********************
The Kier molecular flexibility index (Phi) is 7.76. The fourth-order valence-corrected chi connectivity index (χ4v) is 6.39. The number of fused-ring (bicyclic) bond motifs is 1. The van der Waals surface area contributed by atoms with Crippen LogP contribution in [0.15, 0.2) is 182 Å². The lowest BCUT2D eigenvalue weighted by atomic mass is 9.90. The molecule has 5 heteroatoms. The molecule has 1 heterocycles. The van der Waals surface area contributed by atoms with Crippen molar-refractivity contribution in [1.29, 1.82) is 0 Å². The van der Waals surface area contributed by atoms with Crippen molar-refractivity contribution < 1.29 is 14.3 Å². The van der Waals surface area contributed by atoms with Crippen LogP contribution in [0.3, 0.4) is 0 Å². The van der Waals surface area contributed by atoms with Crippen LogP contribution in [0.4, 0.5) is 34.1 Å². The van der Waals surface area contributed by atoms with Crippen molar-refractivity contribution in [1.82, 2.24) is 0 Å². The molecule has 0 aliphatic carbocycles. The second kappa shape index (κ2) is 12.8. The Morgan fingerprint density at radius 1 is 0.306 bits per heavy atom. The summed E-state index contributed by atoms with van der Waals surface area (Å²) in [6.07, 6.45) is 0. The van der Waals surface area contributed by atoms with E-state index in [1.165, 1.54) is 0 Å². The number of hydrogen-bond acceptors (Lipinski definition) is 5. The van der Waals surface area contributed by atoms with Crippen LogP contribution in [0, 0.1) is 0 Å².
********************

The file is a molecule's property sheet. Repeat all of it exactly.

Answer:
The Kier molecular flexibility index (Phi) is 7.76. The fourth-order valence-corrected chi connectivity index (χ4v) is 6.39. The number of fused-ring (bicyclic) bond motifs is 1. The van der Waals surface area contributed by atoms with Crippen LogP contribution in [0.15, 0.2) is 182 Å². The lowest BCUT2D eigenvalue weighted by atomic mass is 9.90. The molecule has 5 heteroatoms. The molecule has 1 heterocycles. The van der Waals surface area contributed by atoms with Crippen molar-refractivity contribution in [1.29, 1.82) is 0 Å². The van der Waals surface area contributed by atoms with Crippen molar-refractivity contribution < 1.29 is 14.3 Å². The van der Waals surface area contributed by atoms with Crippen LogP contribution in [0.3, 0.4) is 0 Å². The van der Waals surface area contributed by atoms with Crippen LogP contribution in [0.4, 0.5) is 34.1 Å². The van der Waals surface area contributed by atoms with Crippen molar-refractivity contribution in [1.82, 2.24) is 0 Å². The molecule has 0 aliphatic carbocycles. The second kappa shape index (κ2) is 12.8. The Morgan fingerprint density at radius 1 is 0.306 bits per heavy atom. The summed E-state index contributed by atoms with van der Waals surface area (Å²) in [6.07, 6.45) is 0. The van der Waals surface area contributed by atoms with E-state index in [1.165, 1.54) is 0 Å². The number of hydrogen-bond acceptors (Lipinski definition) is 5. The van der Waals surface area contributed by atoms with Crippen LogP contribution in [0, 0.1) is 0 Å².